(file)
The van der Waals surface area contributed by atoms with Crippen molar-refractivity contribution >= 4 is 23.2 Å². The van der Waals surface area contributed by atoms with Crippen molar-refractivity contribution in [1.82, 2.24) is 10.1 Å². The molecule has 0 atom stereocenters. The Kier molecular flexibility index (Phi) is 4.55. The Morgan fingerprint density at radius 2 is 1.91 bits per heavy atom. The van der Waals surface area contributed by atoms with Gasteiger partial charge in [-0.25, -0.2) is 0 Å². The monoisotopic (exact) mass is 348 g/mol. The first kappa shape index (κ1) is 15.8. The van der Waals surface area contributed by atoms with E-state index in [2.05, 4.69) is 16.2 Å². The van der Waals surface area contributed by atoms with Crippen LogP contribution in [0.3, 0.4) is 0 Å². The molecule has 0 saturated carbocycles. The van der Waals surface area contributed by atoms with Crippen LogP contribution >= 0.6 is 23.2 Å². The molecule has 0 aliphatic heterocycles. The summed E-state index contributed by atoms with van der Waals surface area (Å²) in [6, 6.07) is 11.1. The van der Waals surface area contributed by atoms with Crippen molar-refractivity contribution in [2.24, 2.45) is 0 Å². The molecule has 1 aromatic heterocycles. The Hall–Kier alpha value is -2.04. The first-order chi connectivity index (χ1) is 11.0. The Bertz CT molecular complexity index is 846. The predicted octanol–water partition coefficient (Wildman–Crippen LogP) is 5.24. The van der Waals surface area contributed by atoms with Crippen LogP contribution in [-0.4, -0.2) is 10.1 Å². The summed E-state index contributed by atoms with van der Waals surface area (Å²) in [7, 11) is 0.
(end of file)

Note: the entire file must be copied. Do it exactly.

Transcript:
The van der Waals surface area contributed by atoms with Crippen molar-refractivity contribution >= 4 is 23.2 Å². The van der Waals surface area contributed by atoms with Crippen molar-refractivity contribution in [1.82, 2.24) is 10.1 Å². The molecule has 0 atom stereocenters. The Kier molecular flexibility index (Phi) is 4.55. The Morgan fingerprint density at radius 2 is 1.91 bits per heavy atom. The van der Waals surface area contributed by atoms with Gasteiger partial charge in [-0.25, -0.2) is 0 Å². The monoisotopic (exact) mass is 348 g/mol. The first kappa shape index (κ1) is 15.8. The van der Waals surface area contributed by atoms with E-state index in [2.05, 4.69) is 16.2 Å². The van der Waals surface area contributed by atoms with Crippen LogP contribution in [0.3, 0.4) is 0 Å². The molecule has 0 saturated carbocycles. The van der Waals surface area contributed by atoms with Crippen LogP contribution >= 0.6 is 23.2 Å². The molecule has 0 aliphatic heterocycles. The summed E-state index contributed by atoms with van der Waals surface area (Å²) in [6, 6.07) is 11.1. The van der Waals surface area contributed by atoms with Crippen molar-refractivity contribution in [2.24, 2.45) is 0 Å². The molecule has 1 aromatic heterocycles. The Hall–Kier alpha value is -2.04. The first-order chi connectivity index (χ1) is 11.0. The Bertz CT molecular complexity index is 846. The predicted octanol–water partition coefficient (Wildman–Crippen LogP) is 5.24. The van der Waals surface area contributed by atoms with Crippen LogP contribution in [-0.4, -0.2) is 10.1 Å². The summed E-state index contributed by atoms with van der Waals surface area (Å²) in [7, 11) is 0.